The view from below shows Spring Grove Fire Department members, Brett Wiste, left, and Danny Neuzil, right, controlling a guideline while they keep a sharp eye on the rescue basket that fellow member, Tony Siminski, is in, close to 90 feet in the air at the Farmers Co-op Elevator. <br /><br /><!-- 1upcrlf2 -->Photo by Craig Moorhead
The view from below shows Spring Grove Fire Department members, Brett Wiste, left, and Danny Neuzil, right, controlling a guideline while they keep a sharp eye on the rescue basket that fellow member, Tony Siminski, is in, close to 90 feet in the air at the Farmers Co-op Elevator.

Photo by Craig Moorhead
When Spring Grove volunteer firefighter Tony Siminski volunteered to take a ride in a rescue basket last weekend, he was trusting his life to two half-inch ropes.

Siminski made the last trip off a 90-foot high roof at Farmers Co-op Grain Elevator. Several others tested new rescue gear during the day-long session, and members will get the chance for more training this year, Fire Chief Daryl Melbostad said.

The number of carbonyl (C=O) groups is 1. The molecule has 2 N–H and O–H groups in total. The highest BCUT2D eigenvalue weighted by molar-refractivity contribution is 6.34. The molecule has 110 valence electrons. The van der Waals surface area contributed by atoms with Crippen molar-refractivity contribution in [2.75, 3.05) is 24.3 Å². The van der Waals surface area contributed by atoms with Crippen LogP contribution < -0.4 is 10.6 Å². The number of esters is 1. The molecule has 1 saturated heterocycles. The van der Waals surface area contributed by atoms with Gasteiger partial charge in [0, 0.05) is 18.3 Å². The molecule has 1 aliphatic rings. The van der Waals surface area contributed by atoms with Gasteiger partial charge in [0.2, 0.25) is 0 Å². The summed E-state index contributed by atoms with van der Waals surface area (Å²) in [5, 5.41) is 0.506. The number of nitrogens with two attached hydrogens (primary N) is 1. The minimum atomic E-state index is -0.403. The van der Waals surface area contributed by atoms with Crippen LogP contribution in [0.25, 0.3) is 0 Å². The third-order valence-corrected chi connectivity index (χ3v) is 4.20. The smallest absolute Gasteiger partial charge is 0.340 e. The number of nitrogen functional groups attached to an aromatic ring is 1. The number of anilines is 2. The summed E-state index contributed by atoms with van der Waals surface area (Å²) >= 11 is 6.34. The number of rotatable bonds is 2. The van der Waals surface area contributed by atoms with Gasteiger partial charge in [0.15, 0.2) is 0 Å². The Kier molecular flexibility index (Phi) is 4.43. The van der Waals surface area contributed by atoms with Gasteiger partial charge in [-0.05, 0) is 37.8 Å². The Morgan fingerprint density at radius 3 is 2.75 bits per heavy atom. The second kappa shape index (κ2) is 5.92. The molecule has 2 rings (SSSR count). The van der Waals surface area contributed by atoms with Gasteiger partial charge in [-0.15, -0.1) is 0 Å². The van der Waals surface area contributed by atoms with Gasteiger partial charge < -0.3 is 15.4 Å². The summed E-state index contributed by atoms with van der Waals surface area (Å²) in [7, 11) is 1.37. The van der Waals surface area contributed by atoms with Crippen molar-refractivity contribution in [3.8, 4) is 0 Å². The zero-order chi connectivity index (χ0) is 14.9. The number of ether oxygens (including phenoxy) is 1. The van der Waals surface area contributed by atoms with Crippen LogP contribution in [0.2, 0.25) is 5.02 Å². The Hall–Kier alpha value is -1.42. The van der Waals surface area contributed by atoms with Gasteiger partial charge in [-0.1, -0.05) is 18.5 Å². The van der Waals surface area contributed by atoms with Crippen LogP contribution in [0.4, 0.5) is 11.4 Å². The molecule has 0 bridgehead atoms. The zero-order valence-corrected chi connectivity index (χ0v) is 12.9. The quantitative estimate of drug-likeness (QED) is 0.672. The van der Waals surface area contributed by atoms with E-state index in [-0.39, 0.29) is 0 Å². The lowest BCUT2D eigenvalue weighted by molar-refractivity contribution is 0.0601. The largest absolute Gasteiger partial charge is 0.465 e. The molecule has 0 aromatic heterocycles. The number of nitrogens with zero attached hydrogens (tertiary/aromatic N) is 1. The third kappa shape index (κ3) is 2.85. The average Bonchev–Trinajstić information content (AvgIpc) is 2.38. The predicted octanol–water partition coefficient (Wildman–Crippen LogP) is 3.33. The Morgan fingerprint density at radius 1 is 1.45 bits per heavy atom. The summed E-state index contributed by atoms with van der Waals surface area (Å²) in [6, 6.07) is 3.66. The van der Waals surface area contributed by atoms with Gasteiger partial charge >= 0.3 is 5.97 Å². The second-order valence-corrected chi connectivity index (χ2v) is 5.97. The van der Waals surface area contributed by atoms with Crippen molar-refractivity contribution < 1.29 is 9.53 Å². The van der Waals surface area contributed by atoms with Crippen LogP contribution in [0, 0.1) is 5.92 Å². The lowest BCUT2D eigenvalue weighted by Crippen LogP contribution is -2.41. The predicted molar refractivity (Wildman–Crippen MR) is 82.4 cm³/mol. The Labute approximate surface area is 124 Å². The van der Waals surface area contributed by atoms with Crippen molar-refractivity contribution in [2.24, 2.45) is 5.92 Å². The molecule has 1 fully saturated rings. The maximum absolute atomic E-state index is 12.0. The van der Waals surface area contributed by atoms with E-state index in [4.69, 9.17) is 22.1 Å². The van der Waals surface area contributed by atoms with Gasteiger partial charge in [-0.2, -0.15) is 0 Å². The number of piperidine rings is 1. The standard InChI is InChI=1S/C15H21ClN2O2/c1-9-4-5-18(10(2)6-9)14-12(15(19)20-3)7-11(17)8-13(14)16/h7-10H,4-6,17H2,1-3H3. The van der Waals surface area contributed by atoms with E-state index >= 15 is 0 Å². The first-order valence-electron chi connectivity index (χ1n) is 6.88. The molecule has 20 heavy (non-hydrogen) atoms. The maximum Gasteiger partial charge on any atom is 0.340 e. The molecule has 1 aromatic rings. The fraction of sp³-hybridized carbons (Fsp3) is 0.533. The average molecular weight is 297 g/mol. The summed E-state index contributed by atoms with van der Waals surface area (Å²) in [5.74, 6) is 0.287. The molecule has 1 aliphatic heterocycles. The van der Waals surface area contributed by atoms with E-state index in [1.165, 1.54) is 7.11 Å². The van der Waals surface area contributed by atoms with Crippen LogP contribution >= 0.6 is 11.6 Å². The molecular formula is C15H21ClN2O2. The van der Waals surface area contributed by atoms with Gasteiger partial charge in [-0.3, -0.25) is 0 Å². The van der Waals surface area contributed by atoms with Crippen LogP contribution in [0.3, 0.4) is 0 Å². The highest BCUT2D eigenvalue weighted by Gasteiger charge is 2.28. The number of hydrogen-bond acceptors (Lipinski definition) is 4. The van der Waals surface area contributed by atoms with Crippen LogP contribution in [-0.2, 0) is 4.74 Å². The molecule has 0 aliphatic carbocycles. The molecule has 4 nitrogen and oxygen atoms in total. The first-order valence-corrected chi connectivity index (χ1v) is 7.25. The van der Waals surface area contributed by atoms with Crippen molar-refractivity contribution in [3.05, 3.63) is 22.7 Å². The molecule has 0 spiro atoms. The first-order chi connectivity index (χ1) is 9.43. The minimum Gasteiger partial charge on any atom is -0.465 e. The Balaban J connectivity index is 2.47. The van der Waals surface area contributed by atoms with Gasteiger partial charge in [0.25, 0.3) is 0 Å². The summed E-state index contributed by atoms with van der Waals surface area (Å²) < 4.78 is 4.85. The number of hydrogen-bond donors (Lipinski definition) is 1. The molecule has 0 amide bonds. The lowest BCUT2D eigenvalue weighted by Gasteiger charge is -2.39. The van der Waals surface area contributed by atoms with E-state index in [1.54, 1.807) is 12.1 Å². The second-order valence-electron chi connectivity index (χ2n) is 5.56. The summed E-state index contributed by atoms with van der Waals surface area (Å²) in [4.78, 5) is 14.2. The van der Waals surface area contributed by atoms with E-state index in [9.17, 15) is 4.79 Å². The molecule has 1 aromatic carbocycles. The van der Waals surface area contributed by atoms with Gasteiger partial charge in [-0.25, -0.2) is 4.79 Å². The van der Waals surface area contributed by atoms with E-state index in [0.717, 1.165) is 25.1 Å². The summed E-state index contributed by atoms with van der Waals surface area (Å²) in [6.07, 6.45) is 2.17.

"This is our first training session with this equipment," Melbostad said. "We just got it last fall.

"Our trainer (rescue specialist Sam Jaquith) is simulating an actual rescue. Instead of using manikins, he chose to use live persons.

"This is what we utilize contributions from our fire district for. We send out letters asking for donations, and people have been very generous in responding. We spent somewhere around $12,000 on this equipment. Our people need to know how to utilize it."

As Siminski swung out over the edge, the basket rocked a bit but was steadied by the guideline from below, manned by Brett Wiste and Danny Neuzil.

Ropes, pulleys, harnesses, baskets - There was plenty of gear to learn about. Fire and rescue personnel not only practiced high/low angle extrications, they also worked on rappelling into challenging spots to help those in need.

Earlier in the day found department members on top of the Vaaler building downtown near the Legion Post.

"We can use this gear for things like grain bin extrication," Melbostad added. "But also for vehicle accidents where they go over a steep embankment or a residential area where somebody is trapped on an upstairs floor. You just never know when you're going to run into a need for this.

"We're basically an agricultural community. We have a lot of farm bins and some tall ag buildings. If something happens to somebody on one of those tall buildings we need to be able to evacuate them and get them medical treatment.

"We're planning to hold a few more sessions with this gear in some different settings."